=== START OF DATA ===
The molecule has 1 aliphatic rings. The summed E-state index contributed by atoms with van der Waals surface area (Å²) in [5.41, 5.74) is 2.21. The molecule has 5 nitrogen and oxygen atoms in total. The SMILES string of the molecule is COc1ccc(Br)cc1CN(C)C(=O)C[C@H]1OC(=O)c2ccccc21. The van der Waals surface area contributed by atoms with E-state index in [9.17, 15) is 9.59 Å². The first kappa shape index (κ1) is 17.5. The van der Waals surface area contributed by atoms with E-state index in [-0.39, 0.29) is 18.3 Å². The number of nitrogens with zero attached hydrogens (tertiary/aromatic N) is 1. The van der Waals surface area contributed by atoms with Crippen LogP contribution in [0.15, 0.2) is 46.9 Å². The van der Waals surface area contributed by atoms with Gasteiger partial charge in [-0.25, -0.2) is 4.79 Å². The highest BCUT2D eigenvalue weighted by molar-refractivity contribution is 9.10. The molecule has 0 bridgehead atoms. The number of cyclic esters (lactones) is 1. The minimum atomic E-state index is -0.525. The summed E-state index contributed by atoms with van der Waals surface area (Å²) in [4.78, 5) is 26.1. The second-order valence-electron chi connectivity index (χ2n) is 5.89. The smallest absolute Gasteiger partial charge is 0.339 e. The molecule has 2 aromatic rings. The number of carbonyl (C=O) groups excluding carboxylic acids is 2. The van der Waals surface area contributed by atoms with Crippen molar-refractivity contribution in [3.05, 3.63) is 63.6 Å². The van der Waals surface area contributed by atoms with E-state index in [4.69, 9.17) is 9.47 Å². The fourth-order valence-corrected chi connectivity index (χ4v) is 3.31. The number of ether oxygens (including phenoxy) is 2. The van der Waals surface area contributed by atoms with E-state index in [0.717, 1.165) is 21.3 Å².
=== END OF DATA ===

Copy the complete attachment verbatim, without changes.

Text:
The molecule has 1 aliphatic rings. The summed E-state index contributed by atoms with van der Waals surface area (Å²) in [5.41, 5.74) is 2.21. The molecule has 5 nitrogen and oxygen atoms in total. The SMILES string of the molecule is COc1ccc(Br)cc1CN(C)C(=O)C[C@H]1OC(=O)c2ccccc21. The van der Waals surface area contributed by atoms with E-state index in [9.17, 15) is 9.59 Å². The first kappa shape index (κ1) is 17.5. The van der Waals surface area contributed by atoms with E-state index in [-0.39, 0.29) is 18.3 Å². The number of nitrogens with zero attached hydrogens (tertiary/aromatic N) is 1. The van der Waals surface area contributed by atoms with Crippen LogP contribution in [0.15, 0.2) is 46.9 Å². The van der Waals surface area contributed by atoms with Gasteiger partial charge in [-0.25, -0.2) is 4.79 Å². The highest BCUT2D eigenvalue weighted by molar-refractivity contribution is 9.10. The molecule has 0 bridgehead atoms. The number of cyclic esters (lactones) is 1. The minimum atomic E-state index is -0.525. The summed E-state index contributed by atoms with van der Waals surface area (Å²) in [4.78, 5) is 26.1. The second-order valence-electron chi connectivity index (χ2n) is 5.89. The smallest absolute Gasteiger partial charge is 0.339 e. The molecule has 2 aromatic rings. The number of carbonyl (C=O) groups excluding carboxylic acids is 2. The van der Waals surface area contributed by atoms with Crippen molar-refractivity contribution in [3.05, 3.63) is 63.6 Å². The van der Waals surface area contributed by atoms with E-state index in [4.69, 9.17) is 9.47 Å². The fourth-order valence-corrected chi connectivity index (χ4v) is 3.31. The number of ether oxygens (including phenoxy) is 2. The van der Waals surface area contributed by atoms with E-state index in [0.717, 1.165) is 21.3 Å².